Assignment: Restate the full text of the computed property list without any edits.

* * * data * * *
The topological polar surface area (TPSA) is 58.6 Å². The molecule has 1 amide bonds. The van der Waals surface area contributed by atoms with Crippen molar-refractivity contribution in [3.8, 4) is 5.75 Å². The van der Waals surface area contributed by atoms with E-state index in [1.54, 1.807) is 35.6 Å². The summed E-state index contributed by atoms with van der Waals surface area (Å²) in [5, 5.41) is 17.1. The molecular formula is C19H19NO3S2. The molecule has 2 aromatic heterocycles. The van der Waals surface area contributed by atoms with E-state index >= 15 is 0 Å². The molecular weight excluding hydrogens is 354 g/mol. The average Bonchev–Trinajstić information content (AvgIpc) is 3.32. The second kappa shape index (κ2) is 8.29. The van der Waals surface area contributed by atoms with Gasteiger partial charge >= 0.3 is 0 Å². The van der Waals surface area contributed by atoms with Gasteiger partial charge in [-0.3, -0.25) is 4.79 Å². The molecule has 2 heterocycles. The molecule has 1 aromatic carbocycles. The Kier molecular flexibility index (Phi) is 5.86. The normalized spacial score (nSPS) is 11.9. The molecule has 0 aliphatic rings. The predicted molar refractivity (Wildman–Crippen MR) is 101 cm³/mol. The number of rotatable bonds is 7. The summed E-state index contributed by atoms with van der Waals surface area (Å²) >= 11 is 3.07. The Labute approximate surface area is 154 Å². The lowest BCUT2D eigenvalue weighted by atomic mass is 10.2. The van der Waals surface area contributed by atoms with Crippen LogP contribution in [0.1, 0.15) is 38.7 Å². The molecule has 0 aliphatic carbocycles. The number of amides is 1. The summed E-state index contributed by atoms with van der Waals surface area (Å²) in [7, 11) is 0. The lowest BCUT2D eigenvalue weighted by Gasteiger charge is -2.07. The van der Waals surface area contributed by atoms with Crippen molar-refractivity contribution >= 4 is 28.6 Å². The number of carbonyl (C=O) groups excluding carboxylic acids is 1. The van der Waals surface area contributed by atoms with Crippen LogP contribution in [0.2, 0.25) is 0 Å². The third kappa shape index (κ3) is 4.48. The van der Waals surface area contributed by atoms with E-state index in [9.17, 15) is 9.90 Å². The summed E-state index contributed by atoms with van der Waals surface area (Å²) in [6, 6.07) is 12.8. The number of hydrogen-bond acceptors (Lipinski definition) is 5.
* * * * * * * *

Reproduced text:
The topological polar surface area (TPSA) is 58.6 Å². The molecule has 1 amide bonds. The van der Waals surface area contributed by atoms with Crippen molar-refractivity contribution in [3.8, 4) is 5.75 Å². The van der Waals surface area contributed by atoms with E-state index in [1.54, 1.807) is 35.6 Å². The summed E-state index contributed by atoms with van der Waals surface area (Å²) in [5, 5.41) is 17.1. The molecular formula is C19H19NO3S2. The molecule has 2 aromatic heterocycles. The van der Waals surface area contributed by atoms with E-state index >= 15 is 0 Å². The molecular weight excluding hydrogens is 354 g/mol. The average Bonchev–Trinajstić information content (AvgIpc) is 3.32. The second kappa shape index (κ2) is 8.29. The van der Waals surface area contributed by atoms with Gasteiger partial charge >= 0.3 is 0 Å². The van der Waals surface area contributed by atoms with Gasteiger partial charge in [-0.3, -0.25) is 4.79 Å². The molecule has 2 heterocycles. The molecule has 1 aromatic carbocycles. The Kier molecular flexibility index (Phi) is 5.86. The normalized spacial score (nSPS) is 11.9. The molecule has 0 aliphatic rings. The predicted molar refractivity (Wildman–Crippen MR) is 101 cm³/mol. The number of rotatable bonds is 7. The summed E-state index contributed by atoms with van der Waals surface area (Å²) >= 11 is 3.07. The Labute approximate surface area is 154 Å². The lowest BCUT2D eigenvalue weighted by atomic mass is 10.2. The van der Waals surface area contributed by atoms with Crippen LogP contribution in [0.1, 0.15) is 38.7 Å². The molecule has 0 aliphatic carbocycles. The number of amides is 1. The summed E-state index contributed by atoms with van der Waals surface area (Å²) in [7, 11) is 0. The lowest BCUT2D eigenvalue weighted by Gasteiger charge is -2.07. The van der Waals surface area contributed by atoms with Crippen molar-refractivity contribution >= 4 is 28.6 Å². The number of carbonyl (C=O) groups excluding carboxylic acids is 1. The van der Waals surface area contributed by atoms with Crippen LogP contribution in [0.2, 0.25) is 0 Å². The third kappa shape index (κ3) is 4.48. The van der Waals surface area contributed by atoms with E-state index in [9.17, 15) is 9.90 Å². The summed E-state index contributed by atoms with van der Waals surface area (Å²) in [6, 6.07) is 12.8. The number of hydrogen-bond acceptors (Lipinski definition) is 5.